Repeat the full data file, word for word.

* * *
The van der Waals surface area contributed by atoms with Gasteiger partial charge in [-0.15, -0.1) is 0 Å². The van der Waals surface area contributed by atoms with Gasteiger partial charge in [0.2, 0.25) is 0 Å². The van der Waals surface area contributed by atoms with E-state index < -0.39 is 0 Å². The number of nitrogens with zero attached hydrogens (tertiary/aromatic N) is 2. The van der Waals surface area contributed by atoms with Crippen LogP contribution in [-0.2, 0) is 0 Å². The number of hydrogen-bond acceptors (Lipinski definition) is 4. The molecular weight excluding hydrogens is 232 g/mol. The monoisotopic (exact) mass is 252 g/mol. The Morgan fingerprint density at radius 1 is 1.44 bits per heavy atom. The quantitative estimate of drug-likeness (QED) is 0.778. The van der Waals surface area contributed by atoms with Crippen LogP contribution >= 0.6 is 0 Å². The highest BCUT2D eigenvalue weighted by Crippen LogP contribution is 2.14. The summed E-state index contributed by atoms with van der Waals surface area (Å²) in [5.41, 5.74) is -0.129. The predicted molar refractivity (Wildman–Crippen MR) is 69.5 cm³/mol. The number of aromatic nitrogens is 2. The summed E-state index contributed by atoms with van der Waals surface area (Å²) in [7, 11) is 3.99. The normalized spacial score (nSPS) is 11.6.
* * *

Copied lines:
The van der Waals surface area contributed by atoms with Gasteiger partial charge in [-0.15, -0.1) is 0 Å². The van der Waals surface area contributed by atoms with Gasteiger partial charge in [0.2, 0.25) is 0 Å². The van der Waals surface area contributed by atoms with E-state index < -0.39 is 0 Å². The number of nitrogens with zero attached hydrogens (tertiary/aromatic N) is 2. The van der Waals surface area contributed by atoms with Crippen LogP contribution in [-0.2, 0) is 0 Å². The number of hydrogen-bond acceptors (Lipinski definition) is 4. The molecular weight excluding hydrogens is 232 g/mol. The monoisotopic (exact) mass is 252 g/mol. The Morgan fingerprint density at radius 1 is 1.44 bits per heavy atom. The quantitative estimate of drug-likeness (QED) is 0.778. The van der Waals surface area contributed by atoms with Crippen LogP contribution >= 0.6 is 0 Å². The highest BCUT2D eigenvalue weighted by Crippen LogP contribution is 2.14. The summed E-state index contributed by atoms with van der Waals surface area (Å²) in [5.41, 5.74) is -0.129. The predicted molar refractivity (Wildman–Crippen MR) is 69.5 cm³/mol. The number of aromatic nitrogens is 2. The summed E-state index contributed by atoms with van der Waals surface area (Å²) in [7, 11) is 3.99. The normalized spacial score (nSPS) is 11.6.